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Dr. Woulfe's research interests focus primarily on the intracellular signaling mechanisms of platelet activation and how signaling in platelets contributes to thrombosis in vivo. Agonists that extend formation of the platelet plug generally bind to G protein-coupled receptors on the platelet surface. Dr. Woulfe's previous studies have focused on how platelets become activated by agonists that bind to G protein-coupled receptors and how platelet signaling stabilizes platelet aggregates as they grow. A key finding from these studies was that platelets from mice lacking certain isoforms of the serine/threonine kinase Akt (particularly Akt2) have defects in platelet secretion, fibrinogen binding, and stable aggregate formation. Akt2-/- mice are also resistant to thrombosis in an arterial injury model. In contrast, the Akt substrate, Glycogen synthase kinase (GSK)3beta, is a negative regulator of platelet signaling and thrombosis. Platelets from mice lacking one allele of GSK3beta are hyperresponsive to agonists and the mice are more susceptible to thrombosis than their wildtype counterparts. We have more recently shown that arrestin-2 regulates the function of PI3K and Akt signaling and function in platelets and have new collaborative projects centered on understanding the influence of hyperglycemia/diabetes on platelet function in vitro and in vivo.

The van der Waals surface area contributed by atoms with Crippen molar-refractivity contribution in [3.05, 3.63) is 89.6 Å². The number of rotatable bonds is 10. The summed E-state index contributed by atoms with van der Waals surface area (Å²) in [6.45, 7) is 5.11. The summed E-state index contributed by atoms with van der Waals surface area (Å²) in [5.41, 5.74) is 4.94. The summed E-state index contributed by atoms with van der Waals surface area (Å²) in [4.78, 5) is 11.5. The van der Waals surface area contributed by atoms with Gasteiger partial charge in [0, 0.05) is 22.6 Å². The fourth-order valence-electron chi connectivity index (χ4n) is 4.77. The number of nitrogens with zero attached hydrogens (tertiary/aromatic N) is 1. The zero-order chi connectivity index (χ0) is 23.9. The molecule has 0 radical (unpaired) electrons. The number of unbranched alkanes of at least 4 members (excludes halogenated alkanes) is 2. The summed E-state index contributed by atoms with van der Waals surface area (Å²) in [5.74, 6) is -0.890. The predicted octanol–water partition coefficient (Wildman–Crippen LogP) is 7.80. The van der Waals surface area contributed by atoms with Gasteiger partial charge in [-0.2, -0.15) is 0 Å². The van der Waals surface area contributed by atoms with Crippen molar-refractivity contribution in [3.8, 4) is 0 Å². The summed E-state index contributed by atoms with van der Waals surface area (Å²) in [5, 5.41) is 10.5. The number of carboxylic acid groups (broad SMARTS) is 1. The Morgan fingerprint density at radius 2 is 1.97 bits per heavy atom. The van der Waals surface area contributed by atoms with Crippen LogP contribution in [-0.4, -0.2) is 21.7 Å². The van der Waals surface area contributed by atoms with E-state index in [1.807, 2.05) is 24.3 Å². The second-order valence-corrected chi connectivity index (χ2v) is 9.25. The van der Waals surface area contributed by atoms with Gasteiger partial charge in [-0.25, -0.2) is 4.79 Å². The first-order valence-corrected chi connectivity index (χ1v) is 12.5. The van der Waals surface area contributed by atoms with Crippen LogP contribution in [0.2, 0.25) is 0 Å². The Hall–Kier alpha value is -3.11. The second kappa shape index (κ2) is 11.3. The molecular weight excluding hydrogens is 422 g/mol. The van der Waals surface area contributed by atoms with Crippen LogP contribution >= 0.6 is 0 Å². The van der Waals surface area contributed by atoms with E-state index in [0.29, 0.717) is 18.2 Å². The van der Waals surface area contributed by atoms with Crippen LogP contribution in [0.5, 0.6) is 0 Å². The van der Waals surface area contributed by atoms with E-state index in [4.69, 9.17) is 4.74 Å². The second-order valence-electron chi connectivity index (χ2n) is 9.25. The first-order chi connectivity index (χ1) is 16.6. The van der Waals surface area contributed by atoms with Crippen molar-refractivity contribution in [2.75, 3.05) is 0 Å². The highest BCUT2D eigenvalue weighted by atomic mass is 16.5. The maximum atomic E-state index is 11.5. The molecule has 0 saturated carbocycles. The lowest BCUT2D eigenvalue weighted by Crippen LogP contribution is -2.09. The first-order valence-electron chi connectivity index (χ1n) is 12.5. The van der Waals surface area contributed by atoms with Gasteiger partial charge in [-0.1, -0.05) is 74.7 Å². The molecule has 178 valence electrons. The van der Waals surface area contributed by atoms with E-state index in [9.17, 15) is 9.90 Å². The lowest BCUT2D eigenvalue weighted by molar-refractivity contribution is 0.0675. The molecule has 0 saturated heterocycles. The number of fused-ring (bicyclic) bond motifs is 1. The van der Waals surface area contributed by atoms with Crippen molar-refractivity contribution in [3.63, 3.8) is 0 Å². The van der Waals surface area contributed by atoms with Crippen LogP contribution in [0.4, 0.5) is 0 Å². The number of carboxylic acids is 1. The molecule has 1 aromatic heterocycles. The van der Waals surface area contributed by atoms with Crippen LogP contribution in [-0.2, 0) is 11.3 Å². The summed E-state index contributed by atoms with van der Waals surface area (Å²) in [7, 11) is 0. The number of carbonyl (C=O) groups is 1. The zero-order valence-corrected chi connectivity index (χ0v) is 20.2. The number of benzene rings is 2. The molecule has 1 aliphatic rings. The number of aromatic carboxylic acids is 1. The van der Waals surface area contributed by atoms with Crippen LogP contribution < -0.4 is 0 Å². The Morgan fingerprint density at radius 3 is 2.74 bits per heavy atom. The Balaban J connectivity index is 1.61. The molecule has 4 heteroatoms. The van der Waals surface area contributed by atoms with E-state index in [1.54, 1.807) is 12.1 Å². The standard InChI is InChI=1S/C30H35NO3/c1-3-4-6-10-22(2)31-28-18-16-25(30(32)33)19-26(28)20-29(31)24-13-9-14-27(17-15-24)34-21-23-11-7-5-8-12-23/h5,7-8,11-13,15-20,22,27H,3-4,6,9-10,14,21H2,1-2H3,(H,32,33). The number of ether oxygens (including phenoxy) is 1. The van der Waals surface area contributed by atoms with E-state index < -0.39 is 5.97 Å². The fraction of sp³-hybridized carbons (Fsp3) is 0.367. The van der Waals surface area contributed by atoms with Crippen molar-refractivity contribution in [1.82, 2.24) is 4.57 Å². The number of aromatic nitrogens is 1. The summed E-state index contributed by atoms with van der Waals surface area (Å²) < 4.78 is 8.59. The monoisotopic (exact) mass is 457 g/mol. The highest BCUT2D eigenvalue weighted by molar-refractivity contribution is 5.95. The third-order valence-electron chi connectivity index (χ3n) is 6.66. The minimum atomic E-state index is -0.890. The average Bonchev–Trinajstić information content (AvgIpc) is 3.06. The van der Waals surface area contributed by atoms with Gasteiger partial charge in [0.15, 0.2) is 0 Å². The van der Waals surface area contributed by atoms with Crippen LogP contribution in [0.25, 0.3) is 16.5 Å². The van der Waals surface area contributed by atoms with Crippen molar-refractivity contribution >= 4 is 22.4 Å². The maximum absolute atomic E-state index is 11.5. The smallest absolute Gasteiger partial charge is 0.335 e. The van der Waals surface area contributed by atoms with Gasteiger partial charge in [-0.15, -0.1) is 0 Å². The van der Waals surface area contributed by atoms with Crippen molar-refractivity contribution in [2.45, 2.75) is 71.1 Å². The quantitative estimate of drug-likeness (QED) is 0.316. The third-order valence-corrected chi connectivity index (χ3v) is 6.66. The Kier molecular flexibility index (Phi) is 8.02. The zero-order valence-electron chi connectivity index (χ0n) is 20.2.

Our newest work focuses on understanding novel interactions of platelet surface molecules and how they contribute to platelet signaling and thrombosis. In this regard, we are focusing on the agonist-dependent interaction of the thrombin receptor PAR4 with the ADP receptor P2Y12. We are also working to understand the stoichiometry and function of P2Y12 in resting and activated platelets and how two mutations in P2Y12 identified in patients with bleeding disorders may alter the interactions of P2Y12 with itself, G protein, or other receptors. Finally, we are exploring the role of a novel Ca++-dependent Ca++ channel, termed TMEM16f or anoctamin 6, in the shedding of small platelet fragments called microparticles. Preliminary data suggest that these platelet-derived microparticles may contribute to thrombosis and understanding the mechanism by which pro-coagulant microparticles are generated may suggest novel ways to inhibit their generation, function and ultimately, reduce cardiovascular risk.
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